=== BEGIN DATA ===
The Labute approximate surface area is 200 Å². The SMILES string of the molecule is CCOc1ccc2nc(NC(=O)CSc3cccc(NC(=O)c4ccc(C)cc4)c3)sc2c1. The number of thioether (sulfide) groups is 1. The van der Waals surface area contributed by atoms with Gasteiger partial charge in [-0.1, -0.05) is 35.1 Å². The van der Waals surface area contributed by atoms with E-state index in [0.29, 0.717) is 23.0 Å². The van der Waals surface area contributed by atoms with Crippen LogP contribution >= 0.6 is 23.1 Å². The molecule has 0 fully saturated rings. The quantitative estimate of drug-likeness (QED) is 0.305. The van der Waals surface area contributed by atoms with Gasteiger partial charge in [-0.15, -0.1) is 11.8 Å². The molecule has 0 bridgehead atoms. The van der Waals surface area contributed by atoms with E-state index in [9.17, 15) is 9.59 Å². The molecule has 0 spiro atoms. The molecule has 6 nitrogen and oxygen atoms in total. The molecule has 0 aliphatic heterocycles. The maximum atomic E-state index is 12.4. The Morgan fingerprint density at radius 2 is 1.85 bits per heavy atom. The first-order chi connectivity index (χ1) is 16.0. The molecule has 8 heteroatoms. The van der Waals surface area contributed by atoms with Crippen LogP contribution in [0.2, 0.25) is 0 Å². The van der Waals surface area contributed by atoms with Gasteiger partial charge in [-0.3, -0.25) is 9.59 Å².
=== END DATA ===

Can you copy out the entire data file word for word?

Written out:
The Labute approximate surface area is 200 Å². The SMILES string of the molecule is CCOc1ccc2nc(NC(=O)CSc3cccc(NC(=O)c4ccc(C)cc4)c3)sc2c1. The number of thioether (sulfide) groups is 1. The van der Waals surface area contributed by atoms with Gasteiger partial charge in [-0.1, -0.05) is 35.1 Å². The van der Waals surface area contributed by atoms with E-state index in [0.29, 0.717) is 23.0 Å². The van der Waals surface area contributed by atoms with Crippen LogP contribution >= 0.6 is 23.1 Å². The molecule has 0 fully saturated rings. The quantitative estimate of drug-likeness (QED) is 0.305. The van der Waals surface area contributed by atoms with Gasteiger partial charge in [-0.15, -0.1) is 11.8 Å². The molecule has 0 bridgehead atoms. The van der Waals surface area contributed by atoms with E-state index in [9.17, 15) is 9.59 Å². The molecule has 0 spiro atoms. The molecule has 6 nitrogen and oxygen atoms in total. The molecule has 0 aliphatic heterocycles. The maximum atomic E-state index is 12.4. The Morgan fingerprint density at radius 2 is 1.85 bits per heavy atom. The first-order chi connectivity index (χ1) is 16.0. The molecule has 8 heteroatoms. The van der Waals surface area contributed by atoms with Crippen LogP contribution in [0.2, 0.25) is 0 Å². The van der Waals surface area contributed by atoms with Gasteiger partial charge in [-0.3, -0.25) is 9.59 Å².